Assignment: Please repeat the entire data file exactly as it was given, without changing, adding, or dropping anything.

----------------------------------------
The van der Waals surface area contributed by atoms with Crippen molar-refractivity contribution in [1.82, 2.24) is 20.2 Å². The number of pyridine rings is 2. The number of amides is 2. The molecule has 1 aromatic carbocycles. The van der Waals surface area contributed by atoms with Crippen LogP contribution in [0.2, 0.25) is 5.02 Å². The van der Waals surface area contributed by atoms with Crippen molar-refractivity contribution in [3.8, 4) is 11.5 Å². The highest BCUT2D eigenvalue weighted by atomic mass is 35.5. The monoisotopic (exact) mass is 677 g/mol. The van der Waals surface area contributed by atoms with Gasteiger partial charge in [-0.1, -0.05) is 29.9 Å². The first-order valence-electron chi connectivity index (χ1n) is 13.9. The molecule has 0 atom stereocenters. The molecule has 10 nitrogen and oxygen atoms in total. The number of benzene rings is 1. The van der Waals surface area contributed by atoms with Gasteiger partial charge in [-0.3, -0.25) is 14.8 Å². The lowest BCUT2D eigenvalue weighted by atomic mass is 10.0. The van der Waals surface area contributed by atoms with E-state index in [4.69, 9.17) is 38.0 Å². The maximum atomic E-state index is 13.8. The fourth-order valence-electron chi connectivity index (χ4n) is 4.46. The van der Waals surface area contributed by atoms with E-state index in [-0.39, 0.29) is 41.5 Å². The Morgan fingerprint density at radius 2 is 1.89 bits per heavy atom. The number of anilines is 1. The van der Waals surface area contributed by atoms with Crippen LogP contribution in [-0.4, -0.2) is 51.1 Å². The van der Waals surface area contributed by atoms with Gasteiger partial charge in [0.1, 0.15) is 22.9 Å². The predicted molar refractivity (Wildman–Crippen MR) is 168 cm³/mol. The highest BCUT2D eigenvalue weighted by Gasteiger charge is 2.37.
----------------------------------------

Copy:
The van der Waals surface area contributed by atoms with Crippen molar-refractivity contribution in [1.82, 2.24) is 20.2 Å². The number of pyridine rings is 2. The number of amides is 2. The molecule has 1 aromatic carbocycles. The van der Waals surface area contributed by atoms with Crippen LogP contribution in [0.2, 0.25) is 5.02 Å². The van der Waals surface area contributed by atoms with Crippen molar-refractivity contribution in [3.8, 4) is 11.5 Å². The highest BCUT2D eigenvalue weighted by atomic mass is 35.5. The monoisotopic (exact) mass is 677 g/mol. The van der Waals surface area contributed by atoms with Gasteiger partial charge in [-0.1, -0.05) is 29.9 Å². The first-order valence-electron chi connectivity index (χ1n) is 13.9. The molecule has 0 atom stereocenters. The molecule has 10 nitrogen and oxygen atoms in total. The number of benzene rings is 1. The van der Waals surface area contributed by atoms with Gasteiger partial charge in [-0.3, -0.25) is 14.8 Å². The lowest BCUT2D eigenvalue weighted by atomic mass is 10.0. The van der Waals surface area contributed by atoms with E-state index in [4.69, 9.17) is 38.0 Å². The maximum atomic E-state index is 13.8. The fourth-order valence-electron chi connectivity index (χ4n) is 4.46. The van der Waals surface area contributed by atoms with E-state index in [-0.39, 0.29) is 41.5 Å². The Morgan fingerprint density at radius 2 is 1.89 bits per heavy atom. The number of anilines is 1. The van der Waals surface area contributed by atoms with Crippen LogP contribution in [-0.4, -0.2) is 51.1 Å². The van der Waals surface area contributed by atoms with Gasteiger partial charge in [0.1, 0.15) is 22.9 Å². The predicted molar refractivity (Wildman–Crippen MR) is 168 cm³/mol. The highest BCUT2D eigenvalue weighted by Gasteiger charge is 2.37.